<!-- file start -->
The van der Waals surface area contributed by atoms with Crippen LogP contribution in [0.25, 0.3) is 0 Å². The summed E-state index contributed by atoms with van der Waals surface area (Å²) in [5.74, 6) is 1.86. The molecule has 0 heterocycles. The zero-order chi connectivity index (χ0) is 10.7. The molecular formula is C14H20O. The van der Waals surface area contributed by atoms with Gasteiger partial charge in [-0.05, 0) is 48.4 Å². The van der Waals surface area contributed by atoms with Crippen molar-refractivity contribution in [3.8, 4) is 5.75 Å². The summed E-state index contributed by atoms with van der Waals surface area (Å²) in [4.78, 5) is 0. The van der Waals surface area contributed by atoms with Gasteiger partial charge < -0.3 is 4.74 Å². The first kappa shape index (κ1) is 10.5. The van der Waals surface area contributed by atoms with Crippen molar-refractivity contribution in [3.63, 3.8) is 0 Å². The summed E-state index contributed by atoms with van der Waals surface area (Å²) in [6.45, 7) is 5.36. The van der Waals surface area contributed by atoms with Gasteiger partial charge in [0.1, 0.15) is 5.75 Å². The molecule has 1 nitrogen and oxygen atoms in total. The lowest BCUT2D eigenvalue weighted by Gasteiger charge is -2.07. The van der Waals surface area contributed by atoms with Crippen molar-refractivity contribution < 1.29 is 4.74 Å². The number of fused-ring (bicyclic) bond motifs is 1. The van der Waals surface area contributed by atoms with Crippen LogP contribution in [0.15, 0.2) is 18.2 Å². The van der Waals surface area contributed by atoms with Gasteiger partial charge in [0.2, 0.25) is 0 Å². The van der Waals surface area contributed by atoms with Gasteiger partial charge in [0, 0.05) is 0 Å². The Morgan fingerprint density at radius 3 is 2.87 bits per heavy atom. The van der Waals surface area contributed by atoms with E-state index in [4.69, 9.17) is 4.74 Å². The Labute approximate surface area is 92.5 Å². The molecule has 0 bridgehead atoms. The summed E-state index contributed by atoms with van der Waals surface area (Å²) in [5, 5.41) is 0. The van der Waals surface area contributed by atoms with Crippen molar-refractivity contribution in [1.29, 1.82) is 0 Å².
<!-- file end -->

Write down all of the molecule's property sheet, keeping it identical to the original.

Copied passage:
The van der Waals surface area contributed by atoms with Crippen LogP contribution in [0.25, 0.3) is 0 Å². The summed E-state index contributed by atoms with van der Waals surface area (Å²) in [5.74, 6) is 1.86. The molecule has 0 heterocycles. The zero-order chi connectivity index (χ0) is 10.7. The molecular formula is C14H20O. The van der Waals surface area contributed by atoms with Gasteiger partial charge in [-0.05, 0) is 48.4 Å². The van der Waals surface area contributed by atoms with Crippen molar-refractivity contribution in [3.8, 4) is 5.75 Å². The summed E-state index contributed by atoms with van der Waals surface area (Å²) in [4.78, 5) is 0. The van der Waals surface area contributed by atoms with Gasteiger partial charge < -0.3 is 4.74 Å². The first kappa shape index (κ1) is 10.5. The van der Waals surface area contributed by atoms with Crippen molar-refractivity contribution in [3.63, 3.8) is 0 Å². The summed E-state index contributed by atoms with van der Waals surface area (Å²) in [6.45, 7) is 5.36. The van der Waals surface area contributed by atoms with Gasteiger partial charge in [0.1, 0.15) is 5.75 Å². The molecule has 1 nitrogen and oxygen atoms in total. The lowest BCUT2D eigenvalue weighted by Gasteiger charge is -2.07. The van der Waals surface area contributed by atoms with Crippen molar-refractivity contribution < 1.29 is 4.74 Å². The number of fused-ring (bicyclic) bond motifs is 1. The van der Waals surface area contributed by atoms with Crippen LogP contribution in [0.15, 0.2) is 18.2 Å². The van der Waals surface area contributed by atoms with Gasteiger partial charge in [0.2, 0.25) is 0 Å². The van der Waals surface area contributed by atoms with Gasteiger partial charge in [0, 0.05) is 0 Å². The Morgan fingerprint density at radius 3 is 2.87 bits per heavy atom. The van der Waals surface area contributed by atoms with E-state index in [4.69, 9.17) is 4.74 Å². The Labute approximate surface area is 92.5 Å². The molecule has 0 bridgehead atoms. The summed E-state index contributed by atoms with van der Waals surface area (Å²) in [5, 5.41) is 0. The van der Waals surface area contributed by atoms with Crippen molar-refractivity contribution in [1.29, 1.82) is 0 Å².